One-day series: Flintoff's career reaches crossroads

Short and long-term concerns for England over talismanic all-rounder's future after ankle problem flares up again. By Stephen Brenkley
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England's worst fears about Andrew Flintoff's future began to be realised yesterday. A mere seven matches and 55.5 overs after a third ankle operation the all-rounder is again suffering extreme soreness in the joint. He will almost certainly not play in the fifth, potentially decisive match of the NatWest Series in Leeds today and will probably also miss the finaltwo games.

None of that was formally announced yesterday because scans on the vexatious left foot were inconclusive. According to the official statement from the England and Wales Cricket Board, "ongoing investigation and assessment will be carried out" before any decision about today or thereafter.

But the harsh truth is that Flintoff's career as England's totemic all-rounder is on the line. It seems inexplicablethat, after three encounterswith surgeons and several courses of careful and painstaking rehabilitation, he is still experiencing such difficulty.

It was perhaps understandable that England, 3-1 up in the series, refused to dramatise the state of affairs, but the player himself looked justifiably miserable at practice at Headingley yesterday. He batted in the nets but did not bowl and took only a peripheral part in the touch rugby session.

Flintoff has had operations on the ankle in each of the past three years. Each time it has let him down again shortly afterwards. In retrospect, it is remarkable that he managed to go through the Ashes series last winter, when he was England's captain. Never once did he betray the severe physical discomfort he was in at times.

It may be that the latest setback is some kind of post-operative reaction that can be easily rectified, but recent history suggests otherwise. There will no doubt be meetings with consultants in the near future, whether he is patched up this week or not. But the prospect of England being able to bowl him in one game and not the next or for him to give up bowling completely looms larger.

The pity of it all is only compounded by the manner of his latest return. Having missed the whole of the international summer, he has come back splendidly for the one-day series against India. If his batting has been notably ragged, his bowling in the three matches he has played – he missed one because of a knee injury – has been a masterclass of one-day swing and seam bowling, as demonstrated by figures of 1 for 12, 5 for 56 and 1 for 31 from a total of 27 overs.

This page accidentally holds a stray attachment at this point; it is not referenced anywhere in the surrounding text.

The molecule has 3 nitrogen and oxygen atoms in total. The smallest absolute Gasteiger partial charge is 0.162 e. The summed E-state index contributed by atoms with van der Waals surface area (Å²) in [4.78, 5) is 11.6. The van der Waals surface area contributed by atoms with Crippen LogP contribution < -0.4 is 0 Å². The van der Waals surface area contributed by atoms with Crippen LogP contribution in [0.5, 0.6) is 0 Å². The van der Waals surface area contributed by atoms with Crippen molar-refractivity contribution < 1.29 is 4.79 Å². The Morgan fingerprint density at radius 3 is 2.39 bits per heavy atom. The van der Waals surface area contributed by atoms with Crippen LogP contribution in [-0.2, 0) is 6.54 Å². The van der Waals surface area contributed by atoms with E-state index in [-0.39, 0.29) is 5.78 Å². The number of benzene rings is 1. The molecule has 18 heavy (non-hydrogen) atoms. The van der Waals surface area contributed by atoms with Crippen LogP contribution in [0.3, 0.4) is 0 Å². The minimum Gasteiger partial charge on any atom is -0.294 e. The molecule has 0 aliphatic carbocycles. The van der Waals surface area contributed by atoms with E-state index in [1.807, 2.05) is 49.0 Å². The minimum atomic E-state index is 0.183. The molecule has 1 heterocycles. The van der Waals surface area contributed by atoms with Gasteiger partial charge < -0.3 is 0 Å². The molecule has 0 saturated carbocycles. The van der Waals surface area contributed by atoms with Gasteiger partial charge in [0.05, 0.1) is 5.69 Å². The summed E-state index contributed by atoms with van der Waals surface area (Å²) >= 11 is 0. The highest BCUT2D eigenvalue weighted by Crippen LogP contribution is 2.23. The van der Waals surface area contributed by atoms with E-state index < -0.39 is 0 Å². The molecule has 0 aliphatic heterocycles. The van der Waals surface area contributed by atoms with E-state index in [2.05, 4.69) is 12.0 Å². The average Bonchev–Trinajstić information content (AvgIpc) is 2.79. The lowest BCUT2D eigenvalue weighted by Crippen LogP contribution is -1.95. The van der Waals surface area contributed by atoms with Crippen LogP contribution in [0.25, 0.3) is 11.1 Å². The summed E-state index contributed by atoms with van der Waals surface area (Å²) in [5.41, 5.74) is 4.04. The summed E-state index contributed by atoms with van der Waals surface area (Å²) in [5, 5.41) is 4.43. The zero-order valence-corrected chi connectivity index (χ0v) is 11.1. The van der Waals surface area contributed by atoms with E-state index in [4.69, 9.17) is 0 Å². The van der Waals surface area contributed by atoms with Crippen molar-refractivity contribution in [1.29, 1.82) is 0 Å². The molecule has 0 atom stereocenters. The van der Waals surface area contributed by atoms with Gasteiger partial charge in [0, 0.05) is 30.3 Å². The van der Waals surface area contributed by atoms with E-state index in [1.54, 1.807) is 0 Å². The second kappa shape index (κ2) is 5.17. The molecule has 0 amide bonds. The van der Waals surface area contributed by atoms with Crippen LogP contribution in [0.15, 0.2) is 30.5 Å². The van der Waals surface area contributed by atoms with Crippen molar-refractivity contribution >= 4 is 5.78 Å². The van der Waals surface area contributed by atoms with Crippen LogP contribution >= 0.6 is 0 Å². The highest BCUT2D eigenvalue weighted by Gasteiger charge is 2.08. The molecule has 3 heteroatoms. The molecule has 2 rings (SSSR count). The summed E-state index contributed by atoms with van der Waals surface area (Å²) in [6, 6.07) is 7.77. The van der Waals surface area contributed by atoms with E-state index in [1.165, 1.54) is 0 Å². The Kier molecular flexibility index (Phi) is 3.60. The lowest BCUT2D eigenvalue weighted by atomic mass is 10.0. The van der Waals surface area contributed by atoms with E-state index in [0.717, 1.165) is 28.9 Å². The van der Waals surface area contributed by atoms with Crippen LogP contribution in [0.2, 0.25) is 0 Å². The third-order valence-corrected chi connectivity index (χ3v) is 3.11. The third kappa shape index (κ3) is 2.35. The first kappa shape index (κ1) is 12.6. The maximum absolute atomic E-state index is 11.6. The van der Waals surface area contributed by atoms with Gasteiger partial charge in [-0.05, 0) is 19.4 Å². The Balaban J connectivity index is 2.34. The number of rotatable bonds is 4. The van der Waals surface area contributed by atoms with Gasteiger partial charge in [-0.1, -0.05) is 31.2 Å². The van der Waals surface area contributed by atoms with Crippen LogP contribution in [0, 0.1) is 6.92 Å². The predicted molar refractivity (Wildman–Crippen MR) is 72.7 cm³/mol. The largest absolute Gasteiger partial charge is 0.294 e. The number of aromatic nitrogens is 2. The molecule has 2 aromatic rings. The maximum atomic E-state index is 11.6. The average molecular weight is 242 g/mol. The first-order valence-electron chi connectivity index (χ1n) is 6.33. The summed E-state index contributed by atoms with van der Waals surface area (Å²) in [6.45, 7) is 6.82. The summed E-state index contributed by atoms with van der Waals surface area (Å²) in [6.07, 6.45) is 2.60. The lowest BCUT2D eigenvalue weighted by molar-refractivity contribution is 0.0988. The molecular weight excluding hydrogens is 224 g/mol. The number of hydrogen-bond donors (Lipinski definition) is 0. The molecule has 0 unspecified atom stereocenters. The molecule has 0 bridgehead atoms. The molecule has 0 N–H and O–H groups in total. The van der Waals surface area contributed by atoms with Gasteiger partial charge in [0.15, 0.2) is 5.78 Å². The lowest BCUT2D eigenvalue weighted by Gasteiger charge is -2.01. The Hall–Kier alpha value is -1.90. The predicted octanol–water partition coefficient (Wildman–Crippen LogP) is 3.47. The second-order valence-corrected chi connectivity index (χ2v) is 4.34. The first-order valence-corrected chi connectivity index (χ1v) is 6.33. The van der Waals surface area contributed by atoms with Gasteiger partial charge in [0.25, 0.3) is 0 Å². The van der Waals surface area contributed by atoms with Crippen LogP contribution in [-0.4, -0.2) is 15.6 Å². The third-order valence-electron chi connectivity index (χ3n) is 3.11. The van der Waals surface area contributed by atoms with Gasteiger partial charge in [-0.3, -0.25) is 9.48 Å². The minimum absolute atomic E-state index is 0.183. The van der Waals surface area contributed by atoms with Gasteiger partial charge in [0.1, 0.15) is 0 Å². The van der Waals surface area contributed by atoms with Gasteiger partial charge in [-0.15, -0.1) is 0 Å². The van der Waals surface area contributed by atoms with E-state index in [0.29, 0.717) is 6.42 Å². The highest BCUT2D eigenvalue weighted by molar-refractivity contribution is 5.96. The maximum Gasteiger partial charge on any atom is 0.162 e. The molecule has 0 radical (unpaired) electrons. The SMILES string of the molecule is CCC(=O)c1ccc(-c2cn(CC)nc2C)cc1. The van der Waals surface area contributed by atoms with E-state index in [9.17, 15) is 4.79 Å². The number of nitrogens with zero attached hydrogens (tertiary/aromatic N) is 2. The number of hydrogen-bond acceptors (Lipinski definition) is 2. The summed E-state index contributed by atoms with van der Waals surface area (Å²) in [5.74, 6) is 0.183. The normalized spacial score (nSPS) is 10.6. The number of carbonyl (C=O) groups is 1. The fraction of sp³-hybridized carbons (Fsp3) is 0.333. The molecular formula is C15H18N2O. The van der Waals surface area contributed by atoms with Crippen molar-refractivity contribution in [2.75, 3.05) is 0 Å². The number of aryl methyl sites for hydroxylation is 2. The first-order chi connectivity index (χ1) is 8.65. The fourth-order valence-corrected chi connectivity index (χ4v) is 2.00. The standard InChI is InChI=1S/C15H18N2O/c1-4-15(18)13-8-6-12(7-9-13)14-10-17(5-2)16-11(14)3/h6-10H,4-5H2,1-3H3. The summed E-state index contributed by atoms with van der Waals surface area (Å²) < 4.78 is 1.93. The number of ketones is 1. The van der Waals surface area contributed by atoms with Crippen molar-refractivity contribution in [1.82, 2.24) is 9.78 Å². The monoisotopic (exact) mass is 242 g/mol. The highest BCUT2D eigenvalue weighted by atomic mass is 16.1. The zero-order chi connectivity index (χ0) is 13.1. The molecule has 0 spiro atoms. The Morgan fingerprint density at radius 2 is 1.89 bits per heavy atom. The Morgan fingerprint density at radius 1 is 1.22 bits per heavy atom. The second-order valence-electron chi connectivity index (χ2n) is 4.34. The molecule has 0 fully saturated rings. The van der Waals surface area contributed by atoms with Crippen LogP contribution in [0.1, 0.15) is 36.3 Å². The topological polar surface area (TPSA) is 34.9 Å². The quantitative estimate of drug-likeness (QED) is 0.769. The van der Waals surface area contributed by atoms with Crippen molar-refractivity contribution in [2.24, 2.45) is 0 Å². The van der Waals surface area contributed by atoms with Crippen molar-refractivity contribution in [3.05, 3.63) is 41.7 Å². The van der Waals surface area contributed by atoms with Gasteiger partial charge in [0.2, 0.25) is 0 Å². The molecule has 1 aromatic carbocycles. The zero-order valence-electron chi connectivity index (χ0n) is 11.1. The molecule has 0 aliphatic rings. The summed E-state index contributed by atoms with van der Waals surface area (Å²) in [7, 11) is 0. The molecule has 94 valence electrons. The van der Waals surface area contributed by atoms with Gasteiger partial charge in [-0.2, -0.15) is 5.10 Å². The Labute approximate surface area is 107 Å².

This has made him still more integral to an England improvement that has bordered on the spectacular. Without him, it is much harder to achieve the balance in the team, though it helps that Ravinder Bopara has made such exemplary progress. Chris Tremlett is likely to be called up as the extra bowler.

England have not yet reached the point where they must contemplate the unthinkable – the future without Flintoff – but they will recognise that it cannotgo on like this. As the one-day captain, Paul Collingwood, spoke about the side's future yesterday it was presumably with Flintoff very much in it.

"On paper India were way ahead of us," Collingwood said. "We have got miles to go and though we have done some exceptional things, we're not getting carried away here. We have scored nearly 300 runs or more in three of the games, which is a massive step forward. Our bowling as a unit has come on in leaps and bounds. The two young guys, Stuart Broad and James Anderson, have shown huge maturity opening the attack against such an experienced side. We are moving forward but we are not there yet."

This was a refreshing assessment of progress so far but there is no doubt that England have surprised everybody with the manner of their cricket. Collingwood has visibly grown in stature and confidence and the squad have been helped rather than hindered by their youth. Collingwood made it clear that it would be difficult for players like Michael Vaughan, the erstwhile captain, to get back in.

"As long as people keep performing and we're winning and progressing it's going to be hard for anybody to get into the side. Hopefully you can get a pretty consistent team going out all the time. If we can build a 15- or 16-man squad around each other all the time, that's healthy."

If Collingwood can lead the side to victory today it will be England's first significant one-day series win since beating India in a three-match series which was used as a warm-up to the Champions Trophy in 2004.

The demands of the job took Collingwood by surprise earlier in the summer when West Indies won the series 2-1. "You learn a lot more about each individual," he said. "It's no longer about your own game, performing your own little role. You learn about all the players, their characters, how to get the best out of them, what not to say to them at certain times. That's going to take hopefully years to learn 100 per cent. It has been exciting."

The maturity of England's play has been remarkable at times and the fact that Bopara and Broad, 22 and 21 years old respectively, won the last match from a position of 114 for 7 exemplified that. They were utterly unflustered in gathering the 99 more runs needed.

Broad is an impressive individual who knows his own mind and his own game. His father, Chris, a player of illustrious achievement, cast doubt on whether Stuart should be selected for England's Test tour of Sri Lanka, suggesting he should not be rushed. "I will have to disagree with him on that," said Broad Junior. "My focus is getting on a Test tour. Every time I get the ball in my hand I see it as a chance to impress. A Test tour is at the front of my mind."

It's not over yet, it has barely started, but maybe that shows that this England one-day team have the right stuff.